Primark continues to buck the trend with strong sales but online rivals like Boohoo Group PLC (LON:BOO) pose a threat to the high street discount retailer.
On Wednesday, Primark’s parent company Associated British Foods plc (LON:ABF) said its star asset posted a 25% leap in adjusted operating profits to £426mln for the year to March 2 on improved margins and a 4.4% increase in revenue to £3.6bn.
READ: Weston family to pocket another £50mln as AB Foods hikes dividend despite first-half profit plunge
Boohoo, which owns the fashion website of the same name, as well as the PrettyLittleThing and Nasty Gal brands, reported a 38% jump in pre-tax profit to £59.9mln and a 48% rise in revenue to £856.9mln for the year ended February 28.
“Primark remains the destination for affordable yet fashion-forward purchases, with its UK clothing market share for 2019 forecast at 6.9%, just behind M&S – though it has plenty of potential to leapfrog the market leader,” said Chloe Collins, senior retail analyst at GlobalData.
“For a retailer which solely relies on bricks-and-mortar this is clearly impressive, however online pureplays Boohoo and PrettyLittleThing continue to bite and Primark will remain under attack, making further product and price investments imperative to maintain appeal.''
Former Primark executive takes the helm of Boohoo
Boohoo’s new boss John Lyttle is the former chief operating officer of Primark.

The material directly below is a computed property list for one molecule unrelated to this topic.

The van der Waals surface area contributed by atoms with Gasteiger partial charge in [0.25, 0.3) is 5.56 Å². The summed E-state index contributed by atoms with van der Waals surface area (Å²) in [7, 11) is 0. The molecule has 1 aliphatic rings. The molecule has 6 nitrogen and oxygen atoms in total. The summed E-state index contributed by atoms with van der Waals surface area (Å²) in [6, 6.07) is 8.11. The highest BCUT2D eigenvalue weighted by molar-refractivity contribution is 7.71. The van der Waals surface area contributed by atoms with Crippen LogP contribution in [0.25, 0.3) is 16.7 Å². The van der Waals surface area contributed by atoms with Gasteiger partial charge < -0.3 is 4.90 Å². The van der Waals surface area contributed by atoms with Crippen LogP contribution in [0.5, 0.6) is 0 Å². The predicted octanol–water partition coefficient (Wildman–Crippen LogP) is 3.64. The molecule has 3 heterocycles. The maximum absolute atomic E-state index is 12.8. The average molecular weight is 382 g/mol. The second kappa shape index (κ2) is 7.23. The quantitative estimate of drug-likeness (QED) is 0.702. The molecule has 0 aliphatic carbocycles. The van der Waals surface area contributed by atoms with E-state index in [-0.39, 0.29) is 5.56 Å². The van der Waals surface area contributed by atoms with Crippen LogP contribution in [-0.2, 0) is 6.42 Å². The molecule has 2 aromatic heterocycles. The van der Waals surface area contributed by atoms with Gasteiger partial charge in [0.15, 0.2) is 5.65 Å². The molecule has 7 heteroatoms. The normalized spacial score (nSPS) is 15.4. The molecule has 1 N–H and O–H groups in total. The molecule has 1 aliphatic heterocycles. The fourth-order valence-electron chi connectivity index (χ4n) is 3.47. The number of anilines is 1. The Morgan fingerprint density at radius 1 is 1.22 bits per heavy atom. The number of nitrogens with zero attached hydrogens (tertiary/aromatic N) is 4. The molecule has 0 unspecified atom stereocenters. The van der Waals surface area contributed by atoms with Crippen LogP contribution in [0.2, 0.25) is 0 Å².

READ: Boohoo posts sharp rise in 2019 profit and revenue, led by growth at PrettyLittleThing and Nasty Gal
Lyttle became chief executive of Boohoo in March after eight years at Primark where he oversaw a turnover growth of 158% to £7bn and improved operating profit by 116% to £735mln.
'One or two signs' Primark is slowing down, says Hargreaves Lansdown
Primark’s sales last year were boosted by increased selling space. However, on a like-for-like basis, sales fell 1.5% amid a tough retail market.
“The constant addition of extra sales space is driving the top line forwards, but with like-for-like sales in decline there are one or two signs this fast fashion brand is slowing down,” said George Salmon equity analyst at Hargreaves Lansdown.
“Primark’s pricing point means there’s a reason it’s focused solely on bricks and mortar retailing, but one can’t help but think this is holding the top line back - especially since rival boohoo, which is now headed up by former Primark boss John Lyttle, posted a near 50% rise in sales on the same day as these results were released.”
AJ Bell investment director Russ Mould said the challenge for Primark is to “keep flexing its muscles” by buying material at the best price, keeping tight stock management and avoiding discounts to protect margins.
Little work for Boohoo's new boss
Turning to Boohoo’s full year results, Mould said the sharp rise in revenues is a “nice backdrop” for Lyttle to start implementing his own take on how to increase the company’s size and scale.
He noted that PrettyLittleThing continued to deliver the fastest growth with revenue approaching the same level as the core Boohoo brand.
Boohoo bought a controlling 66% stake in PrettyLittleThing in 2016 and can exercise an option to buy remaining shares in February 2022.
“It would be fair to suggest it will have to pay at least £400mln to buy the final slug of PLT,” Mould said.